Millennial Meccas

The review from Arch Mortgage Insurance is designed to give Millennial buyers insight into specific market conditions, identifies the 25 markets with the best job opportunities and affordable homes out of the 100 largest U.S. metros

By Kate Carsella, Associate Editor | November 29, 2018
Mural of Woody Guthrie
Photo: Unsplash/Katie Moum

The Texas Fort Worth-Arlington metro area is one of the best places Millennials can call home, scoring highest overall for housing affordability and robust job growth, according to a recent report.

The Fall 2018 Housing and Mortgage Market Review from Arch Mortgage Insurance, designed to give Millennial buyers insight into specific market conditions, identifies the 25 markets with the best job opportunities and affordable homes out of the 100 largest U.S. metros. The ranking is based on markets’ annual job growth, home price growth, and current and historical median debt-to-income ratios.

Coming out on top, Fort Worth-Arlington experienced 2.7 percent annual job growth, which is 1.1 percent more than the national average, along with a 9.8 percent appreciation in home prices, surpassing national annual growth by 3.2 percent. The Jacksonville, Fla., metro ranked second overall with 3 percent job growth year over year and 9.7 percent home price appreciation.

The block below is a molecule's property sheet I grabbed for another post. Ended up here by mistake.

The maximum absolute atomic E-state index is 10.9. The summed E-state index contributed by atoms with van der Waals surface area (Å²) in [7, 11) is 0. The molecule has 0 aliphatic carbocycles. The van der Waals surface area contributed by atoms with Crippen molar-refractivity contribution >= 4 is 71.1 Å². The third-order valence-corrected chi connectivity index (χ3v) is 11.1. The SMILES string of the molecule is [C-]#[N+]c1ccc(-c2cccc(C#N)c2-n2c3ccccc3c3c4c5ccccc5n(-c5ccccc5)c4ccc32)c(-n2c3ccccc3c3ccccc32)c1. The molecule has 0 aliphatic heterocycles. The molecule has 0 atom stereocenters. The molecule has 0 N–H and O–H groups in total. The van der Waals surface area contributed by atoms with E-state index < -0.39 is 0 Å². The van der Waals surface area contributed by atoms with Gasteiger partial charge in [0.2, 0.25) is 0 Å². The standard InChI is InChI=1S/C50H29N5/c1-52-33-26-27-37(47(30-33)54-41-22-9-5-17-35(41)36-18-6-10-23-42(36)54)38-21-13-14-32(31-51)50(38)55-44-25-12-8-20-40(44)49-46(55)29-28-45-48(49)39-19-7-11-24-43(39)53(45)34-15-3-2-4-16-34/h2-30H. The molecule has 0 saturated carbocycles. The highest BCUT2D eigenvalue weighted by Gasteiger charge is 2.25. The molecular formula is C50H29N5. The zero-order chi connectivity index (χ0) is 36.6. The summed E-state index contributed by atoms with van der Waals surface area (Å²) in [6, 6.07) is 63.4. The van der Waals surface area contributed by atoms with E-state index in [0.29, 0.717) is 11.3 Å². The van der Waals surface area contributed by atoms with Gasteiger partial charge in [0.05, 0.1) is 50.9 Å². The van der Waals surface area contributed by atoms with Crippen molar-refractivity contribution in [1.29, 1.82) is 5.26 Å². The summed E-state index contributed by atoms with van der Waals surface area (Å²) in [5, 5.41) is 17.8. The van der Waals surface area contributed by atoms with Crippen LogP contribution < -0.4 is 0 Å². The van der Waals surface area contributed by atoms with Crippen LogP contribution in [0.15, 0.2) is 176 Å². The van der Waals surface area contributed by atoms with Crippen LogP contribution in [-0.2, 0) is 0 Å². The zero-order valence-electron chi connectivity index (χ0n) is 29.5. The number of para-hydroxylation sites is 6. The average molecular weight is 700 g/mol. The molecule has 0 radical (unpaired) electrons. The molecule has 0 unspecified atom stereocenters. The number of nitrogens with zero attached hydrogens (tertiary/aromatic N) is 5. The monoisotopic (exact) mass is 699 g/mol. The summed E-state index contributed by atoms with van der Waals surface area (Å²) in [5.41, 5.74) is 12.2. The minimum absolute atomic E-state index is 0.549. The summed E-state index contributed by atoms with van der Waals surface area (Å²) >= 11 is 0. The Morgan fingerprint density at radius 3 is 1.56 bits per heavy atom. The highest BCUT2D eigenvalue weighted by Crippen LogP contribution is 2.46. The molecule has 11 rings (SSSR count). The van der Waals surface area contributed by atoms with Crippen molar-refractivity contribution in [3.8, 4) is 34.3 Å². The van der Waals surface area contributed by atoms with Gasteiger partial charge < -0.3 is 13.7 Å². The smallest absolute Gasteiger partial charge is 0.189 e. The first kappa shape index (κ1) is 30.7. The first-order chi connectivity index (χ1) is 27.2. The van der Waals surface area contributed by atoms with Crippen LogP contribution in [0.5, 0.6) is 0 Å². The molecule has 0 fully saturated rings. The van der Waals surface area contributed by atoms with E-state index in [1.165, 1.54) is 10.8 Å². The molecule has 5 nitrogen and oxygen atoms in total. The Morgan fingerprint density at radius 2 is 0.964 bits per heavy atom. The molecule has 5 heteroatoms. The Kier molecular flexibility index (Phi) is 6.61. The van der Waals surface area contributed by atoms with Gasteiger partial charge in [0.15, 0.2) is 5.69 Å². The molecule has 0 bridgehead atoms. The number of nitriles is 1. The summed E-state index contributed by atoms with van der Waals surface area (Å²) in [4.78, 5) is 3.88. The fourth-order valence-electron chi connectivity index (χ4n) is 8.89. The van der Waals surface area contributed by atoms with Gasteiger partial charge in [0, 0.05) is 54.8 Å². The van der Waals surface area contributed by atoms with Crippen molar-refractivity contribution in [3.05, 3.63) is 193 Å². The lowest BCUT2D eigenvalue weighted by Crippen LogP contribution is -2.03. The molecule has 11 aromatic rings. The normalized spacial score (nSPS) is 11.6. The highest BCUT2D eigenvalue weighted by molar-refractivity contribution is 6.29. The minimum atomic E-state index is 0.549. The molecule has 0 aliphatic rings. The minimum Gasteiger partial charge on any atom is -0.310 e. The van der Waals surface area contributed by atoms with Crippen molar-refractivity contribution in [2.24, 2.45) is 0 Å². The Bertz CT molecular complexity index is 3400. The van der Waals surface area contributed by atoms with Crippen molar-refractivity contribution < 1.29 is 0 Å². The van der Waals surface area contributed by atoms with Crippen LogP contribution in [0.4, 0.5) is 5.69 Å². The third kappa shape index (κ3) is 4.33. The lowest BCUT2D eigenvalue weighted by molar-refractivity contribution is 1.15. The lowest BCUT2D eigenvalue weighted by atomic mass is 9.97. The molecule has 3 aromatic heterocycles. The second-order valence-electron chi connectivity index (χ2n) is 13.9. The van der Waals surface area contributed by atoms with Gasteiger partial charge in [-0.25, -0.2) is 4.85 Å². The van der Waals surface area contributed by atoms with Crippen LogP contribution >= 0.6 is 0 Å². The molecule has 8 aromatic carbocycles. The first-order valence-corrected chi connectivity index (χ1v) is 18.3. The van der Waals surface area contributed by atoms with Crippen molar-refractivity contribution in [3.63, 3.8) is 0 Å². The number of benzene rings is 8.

Following those two markets, Oklahoma City, Okla., ranked third and the Charlotte-Concord-Gastonia, N.C., and Grand Rapids-Wyoming, Mich., metros rounded out the top five.

The report’s authors anticipate continued home price growth, due to the 2 million-unit national shortfall in residential construction activity.

It also forecast continued growth in monthly housing costs, which increased 15 percent this year compared with 2017—another reason Millennials should consider buying a home sooner than later.

However, the chance of a housing crash similar to the one a decade ago is “quite small,” according to Arch Mortgage, due to tighter credit and continued, albeit slower, home price appreciation compared with the mid-2000s.

Also of interest: the report found that the traditional 20 percent down payment isn’t necessary to buy a home; the median down payment for first-time Millennial buyers is just 7 percent.

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